[CrashList] The Oil-quake rumbles on
M A Jones
jones118 at lineone.net
Wed Sep 20 02:50:09 MDT 2000
Guardian: Sense of crisis as Labour's worries grow
In the bunker
Special report: New Labour in power
Patrick Wintour, chief political correspondent
Wednesday September 20, 2000
Already shell-shocked by the petrol crisis that had brought the country
close to paralysis, ministers were braced for a hit in the weekend polls.
None, however, had foreseen the scale of the turnaround, or that the
position would worsen on Monday night with the Guardian's ICM poll. One
minister said: "The public is incredibly difficult to read at the moment. We
seem to be going through one of those collective outpourings."
Tony Blair's aides yesterday tried to protect the prime minister from the
sense of crisis, leaving him alone as much as possible at Chequers to focus
on writing next week's conference speech, probably his most important since
he became leader six years ago.
But the political atmosphere worsened with the claims in a book by the
journalist Andrew Rawnsley that Mr Blair and the chancellor, Gordon Brown,
had lied over their handling of the Ecclestone affair.
Margaret Beckett, the leader of the house, was wheeled out to discuss the
fuel crisis and the Guardian poll on Radio 4's Today programme, only to find
herself being questioned over the Rawnsley allegations.
She claimed she knew nothing of the claims and had not read the newspapers,
dismissing the affair as an old story.
As the day wore on, Labour's rebuttal team worked on knocking down the
Rawnsley allegations point by point, producing detailed transcripts and
original letters, and challenging the veracity of his unsourced quotes.
But inside the beleaguered Treasury, the mood darkened as Mr Brown
recognised he had to admit he had discussed the Ecclestone donations with
the prime minister. Meanwhile, at yesterday's meeting of Labour's national
executive committee, anxious members expressed concern that the sudden
reversal in the opinion polls is not just a short-term blip.
The warnings did not just come from the usual leftwingers, such as Dennis
Skinner and Mark Seddon, the editor of Tribune. They also came from normally
loyalist union stalwarts, such as Diana Jeudah from the shopworkers' union
Usdaw, Jeremy Beecham, Labour's senior figure in local government, and Derek
Hodgson, general secretary of the Communication Workers' Union.
The party leadership was told bluntly that last week's crisis over fuel
revealed a gathering disaffection with the government on other issues,
including pensions. Mr Skinner argued passionately that an announcement
restoring the pensions link with earnings would change the climate. He
warned that some of the party's difficulties stemmed from the perception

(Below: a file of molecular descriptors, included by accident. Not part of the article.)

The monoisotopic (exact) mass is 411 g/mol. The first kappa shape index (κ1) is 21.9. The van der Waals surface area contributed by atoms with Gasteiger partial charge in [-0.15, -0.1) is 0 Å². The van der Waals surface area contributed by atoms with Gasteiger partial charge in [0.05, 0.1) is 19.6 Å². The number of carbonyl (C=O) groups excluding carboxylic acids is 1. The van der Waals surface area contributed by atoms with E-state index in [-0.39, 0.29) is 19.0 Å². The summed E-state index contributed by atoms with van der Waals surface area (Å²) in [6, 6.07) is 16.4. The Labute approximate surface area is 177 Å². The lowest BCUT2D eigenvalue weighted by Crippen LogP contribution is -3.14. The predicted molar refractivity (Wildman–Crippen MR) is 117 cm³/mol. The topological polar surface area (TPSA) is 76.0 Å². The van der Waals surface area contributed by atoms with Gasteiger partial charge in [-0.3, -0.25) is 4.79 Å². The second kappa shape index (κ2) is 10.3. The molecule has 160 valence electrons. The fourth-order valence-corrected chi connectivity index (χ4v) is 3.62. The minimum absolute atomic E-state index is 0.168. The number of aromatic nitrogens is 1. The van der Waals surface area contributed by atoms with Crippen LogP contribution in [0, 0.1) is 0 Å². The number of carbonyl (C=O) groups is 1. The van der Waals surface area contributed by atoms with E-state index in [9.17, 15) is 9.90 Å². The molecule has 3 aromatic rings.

that "this government is still sitting on a war chest which makes contending
groups in society believe there is money to be had".
Overall, the NEC members made it clear that if extra cash is to be dispensed
the priority has to be pensioners rather than cuts in fuel duty.
However, inside Downing Street there is equal alarm about fuel duties.
Ministers are seriously at odds over how to make concessions on duties and
the speed with which they need to be made. With the Conservatives today set
to announce a proposed specific cut in fuel duty and the Liberal Democrats
already pledged to a five-year freeze, the government is in danger of being
left behind. There is also a fear that if the government digs in its heels,
only to make concessions later, William HagueÕs current fragile poll lead
might harden, and even grow.
"The longer we delay the inevitable the worse it will be for us, one
participant said. One proposal being floated yesterday was for the
chancellor to make a clear indication, perhaps in November, that he will cut
petrol duties in the Budget in March if oil prices do not fall
But some Labour MPs with a European perspective were also pointing to the
dangers of concessions. They point to the salutary lesson of the French
socialist prime minister, Lionel Jospin.
Mr Jospin is still being punished by his electorate, even though he bowed to
the demands of the farmers and truck drivers.
In the long term, it is argued, Mr Blair will benefit from being seen to
stick to his principles. These views, naturally enough, are most strongly
heard inside the Treasury and some of the big spending departments. The
chancellor would like to use next week's conference as the moment in which
to launch the fightback and open a challenging debate on the funding of
However, this is partly a matter of striking the right tone. Mr Brown feels
passionately he is right and that, at the same time, he is upholding the
democratic process by insisting he will not make changes outside the budget
Downing Street is now trying to reopen lines of communication with the
established road haulage groups such as the Road Haulage Association and the
Freight Transport Association.
David Green, the director general of the FTA, met the deputy prime minister,
John Prescott, last week and will meet transport ministers again tomorrow.
Mr Blair's aides know he needs to do more to highlight the international
nature of the oil crisis. He needs to be able to show that this is a crisis
made in Opec, and not in Downing Street.
Paradoxically, the international rise in the price of oil will increase the
anger of the truckers, but reduce Mr Blair's personal responsibility. With
protests breaking out all over Europe, the European commission has called an
emergency meeting of European transport ministers.
There are also fears that Iraq will use the crisis to cut back production,
or even provoke another military confrontation with Kuwait. Iraq exports
about 2.3m barrels a day of crude oil into a world market desperate to cut
A cutback by Iraq could push the price up to $40 a barrel. If that happens,
Mr Blair's current problems would be dwarfed.
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